As banks and credit unions search for ways tobe more competitive in 2013, many are examining analytics toimprove the customer experience while increasing their efficienciesand overall operating effectiveness.
Today’s financial institutions are among the most data-intensiveorganizations in business today, and their use of data isincreasing at an unprecedented rate. Not only do financialinstitutions collect, analyze, and use structured data as part ofevery transaction, they also feeding their CRM and other enterprisemarketing systems with such data. In addition, they are nowbeginning to collect and analyze unstructured data to better minesocial network data for use within their systems, making themprodigious creators and users of “big data.”
Many financial institutions are concluding the only way to keep upwith this data avalanche is by using analytics tools. Without arobust processing method, such data is merely bits and bytes, andmeaningless without context.
But what is analytics? It’s such a broad term that it can meandifferent things to different people. Typically, topics such asdatabases, data warehousing, data mining, business intelligence,marketing analytics, and predictive analytics are top-of-mind whendiscussing analytics.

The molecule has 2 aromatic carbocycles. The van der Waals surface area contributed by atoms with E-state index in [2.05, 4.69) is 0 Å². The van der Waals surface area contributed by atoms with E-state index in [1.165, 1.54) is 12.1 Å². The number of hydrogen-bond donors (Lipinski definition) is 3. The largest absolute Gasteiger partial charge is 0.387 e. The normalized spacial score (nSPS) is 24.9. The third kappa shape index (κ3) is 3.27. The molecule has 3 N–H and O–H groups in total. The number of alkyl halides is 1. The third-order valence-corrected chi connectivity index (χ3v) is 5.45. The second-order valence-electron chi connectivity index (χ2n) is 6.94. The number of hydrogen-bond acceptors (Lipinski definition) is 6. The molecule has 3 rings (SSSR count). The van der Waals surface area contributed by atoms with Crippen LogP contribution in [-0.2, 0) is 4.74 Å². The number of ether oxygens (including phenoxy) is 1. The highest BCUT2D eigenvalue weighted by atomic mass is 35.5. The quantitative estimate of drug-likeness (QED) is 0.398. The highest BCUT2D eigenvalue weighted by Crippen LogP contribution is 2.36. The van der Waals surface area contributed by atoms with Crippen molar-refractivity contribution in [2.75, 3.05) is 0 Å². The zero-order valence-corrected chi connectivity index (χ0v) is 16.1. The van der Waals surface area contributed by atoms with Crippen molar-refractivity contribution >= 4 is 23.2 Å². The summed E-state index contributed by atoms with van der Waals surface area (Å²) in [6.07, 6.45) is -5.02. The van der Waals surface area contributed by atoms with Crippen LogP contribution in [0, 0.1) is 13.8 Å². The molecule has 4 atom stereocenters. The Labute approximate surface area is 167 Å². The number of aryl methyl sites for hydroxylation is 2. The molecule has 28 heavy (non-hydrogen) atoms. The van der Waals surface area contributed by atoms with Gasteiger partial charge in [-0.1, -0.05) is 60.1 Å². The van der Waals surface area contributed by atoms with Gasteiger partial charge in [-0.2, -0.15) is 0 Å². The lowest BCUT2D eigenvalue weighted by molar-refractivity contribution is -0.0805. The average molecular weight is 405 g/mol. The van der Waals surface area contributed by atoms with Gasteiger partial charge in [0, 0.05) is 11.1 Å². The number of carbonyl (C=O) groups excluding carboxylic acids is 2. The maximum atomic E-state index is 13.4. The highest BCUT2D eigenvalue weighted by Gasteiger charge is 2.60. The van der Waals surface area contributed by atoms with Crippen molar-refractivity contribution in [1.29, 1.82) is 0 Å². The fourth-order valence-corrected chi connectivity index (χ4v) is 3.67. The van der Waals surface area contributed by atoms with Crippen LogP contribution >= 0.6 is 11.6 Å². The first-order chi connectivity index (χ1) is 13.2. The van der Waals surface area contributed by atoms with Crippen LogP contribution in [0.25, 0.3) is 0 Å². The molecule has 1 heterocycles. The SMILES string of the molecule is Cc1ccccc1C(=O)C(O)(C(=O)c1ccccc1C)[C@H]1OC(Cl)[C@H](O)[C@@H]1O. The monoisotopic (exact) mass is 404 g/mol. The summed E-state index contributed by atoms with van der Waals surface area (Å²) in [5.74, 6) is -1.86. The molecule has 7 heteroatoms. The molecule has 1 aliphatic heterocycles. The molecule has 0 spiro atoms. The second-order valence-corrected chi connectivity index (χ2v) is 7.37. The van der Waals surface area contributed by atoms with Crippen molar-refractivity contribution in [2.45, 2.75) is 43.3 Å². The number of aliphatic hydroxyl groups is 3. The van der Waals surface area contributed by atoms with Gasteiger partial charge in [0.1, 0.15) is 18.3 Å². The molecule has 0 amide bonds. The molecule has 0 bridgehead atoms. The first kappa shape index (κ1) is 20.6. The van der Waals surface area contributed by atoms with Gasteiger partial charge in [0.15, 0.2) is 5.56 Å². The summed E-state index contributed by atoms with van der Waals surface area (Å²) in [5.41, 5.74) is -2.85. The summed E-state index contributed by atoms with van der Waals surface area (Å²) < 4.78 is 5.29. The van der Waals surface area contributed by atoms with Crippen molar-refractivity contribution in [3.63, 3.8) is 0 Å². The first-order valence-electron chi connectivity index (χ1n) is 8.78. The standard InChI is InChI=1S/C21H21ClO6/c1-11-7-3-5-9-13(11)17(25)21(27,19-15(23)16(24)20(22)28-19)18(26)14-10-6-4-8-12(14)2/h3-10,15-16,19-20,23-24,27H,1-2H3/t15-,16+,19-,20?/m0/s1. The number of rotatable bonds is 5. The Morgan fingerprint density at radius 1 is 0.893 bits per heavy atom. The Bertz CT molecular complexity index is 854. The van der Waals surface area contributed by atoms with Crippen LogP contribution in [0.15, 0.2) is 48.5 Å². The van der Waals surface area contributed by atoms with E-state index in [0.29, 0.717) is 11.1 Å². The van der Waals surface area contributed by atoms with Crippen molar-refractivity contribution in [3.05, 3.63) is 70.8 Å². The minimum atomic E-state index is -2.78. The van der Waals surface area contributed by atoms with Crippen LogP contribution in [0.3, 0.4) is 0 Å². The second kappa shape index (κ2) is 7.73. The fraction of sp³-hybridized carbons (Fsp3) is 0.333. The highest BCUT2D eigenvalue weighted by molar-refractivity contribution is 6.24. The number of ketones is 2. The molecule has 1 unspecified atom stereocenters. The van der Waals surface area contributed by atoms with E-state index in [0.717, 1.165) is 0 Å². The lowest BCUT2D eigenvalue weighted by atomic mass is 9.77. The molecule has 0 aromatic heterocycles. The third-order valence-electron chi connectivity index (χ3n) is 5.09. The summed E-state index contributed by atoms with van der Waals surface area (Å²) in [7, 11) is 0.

Conventional descriptions vary, but a common component ofanalytics technology is the categorization of data in a relationaldatabase or centralized data warehouse. Relationships are organizedin tables, with queries of the data often made from table views.These queries are typically executed through a Sequential QueryLanguage (SQL) interface, through SQL statements, or similar dataextracts using variations of SQL or other methods through productinterfaces.
Analytics products and methodologies enable drill-downs into thedata, offering nuggets of information not available withtraditional reports or other processes. The end result of suchefforts is deep insight into customer needs, wants, andbehaviors.
For financial institutions seeking ways to increase theircompetitiveness in their markets, expanding the use of analyticsshould be on their short list. Analytics can help identifyrelationships between disparate data sources that might otherwisebe unknown or unavailable, and offer visibility into attributesthat can contribute to an increase in customer satisfaction andloyalty, a decrease in attrition, and the creation of a trulysuperior customer experience.